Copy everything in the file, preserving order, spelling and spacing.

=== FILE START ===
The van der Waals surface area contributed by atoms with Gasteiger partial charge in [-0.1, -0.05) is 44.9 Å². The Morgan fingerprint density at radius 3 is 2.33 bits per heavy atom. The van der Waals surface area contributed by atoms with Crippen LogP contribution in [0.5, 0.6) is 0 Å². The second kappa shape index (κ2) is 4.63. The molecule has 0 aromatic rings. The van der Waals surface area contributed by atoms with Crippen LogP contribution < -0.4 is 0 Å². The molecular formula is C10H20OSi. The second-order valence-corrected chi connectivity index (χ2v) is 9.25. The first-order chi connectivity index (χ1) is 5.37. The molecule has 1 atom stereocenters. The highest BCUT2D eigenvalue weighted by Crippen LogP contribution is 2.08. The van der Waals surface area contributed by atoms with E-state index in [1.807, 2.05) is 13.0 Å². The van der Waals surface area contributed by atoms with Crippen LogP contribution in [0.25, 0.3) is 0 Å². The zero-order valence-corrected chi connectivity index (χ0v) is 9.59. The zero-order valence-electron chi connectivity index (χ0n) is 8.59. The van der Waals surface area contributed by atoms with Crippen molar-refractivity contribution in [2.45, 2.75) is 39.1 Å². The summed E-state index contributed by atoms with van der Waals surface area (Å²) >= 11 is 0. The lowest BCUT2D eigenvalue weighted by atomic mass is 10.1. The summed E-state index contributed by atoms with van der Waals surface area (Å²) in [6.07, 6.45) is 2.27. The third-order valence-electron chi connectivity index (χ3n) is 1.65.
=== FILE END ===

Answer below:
The van der Waals surface area contributed by atoms with Gasteiger partial charge in [-0.1, -0.05) is 44.9 Å². The Morgan fingerprint density at radius 3 is 2.33 bits per heavy atom. The van der Waals surface area contributed by atoms with Crippen LogP contribution in [0.5, 0.6) is 0 Å². The second kappa shape index (κ2) is 4.63. The molecule has 0 aromatic rings. The van der Waals surface area contributed by atoms with Crippen LogP contribution < -0.4 is 0 Å². The molecular formula is C10H20OSi. The second-order valence-corrected chi connectivity index (χ2v) is 9.25. The first-order chi connectivity index (χ1) is 5.37. The molecule has 1 atom stereocenters. The highest BCUT2D eigenvalue weighted by Crippen LogP contribution is 2.08. The van der Waals surface area contributed by atoms with E-state index in [1.807, 2.05) is 13.0 Å². The van der Waals surface area contributed by atoms with Crippen LogP contribution in [0.25, 0.3) is 0 Å². The zero-order valence-corrected chi connectivity index (χ0v) is 9.59. The zero-order valence-electron chi connectivity index (χ0n) is 8.59. The van der Waals surface area contributed by atoms with Crippen molar-refractivity contribution in [2.45, 2.75) is 39.1 Å². The summed E-state index contributed by atoms with van der Waals surface area (Å²) >= 11 is 0. The lowest BCUT2D eigenvalue weighted by atomic mass is 10.1. The summed E-state index contributed by atoms with van der Waals surface area (Å²) in [6.07, 6.45) is 2.27. The third-order valence-electron chi connectivity index (χ3n) is 1.65.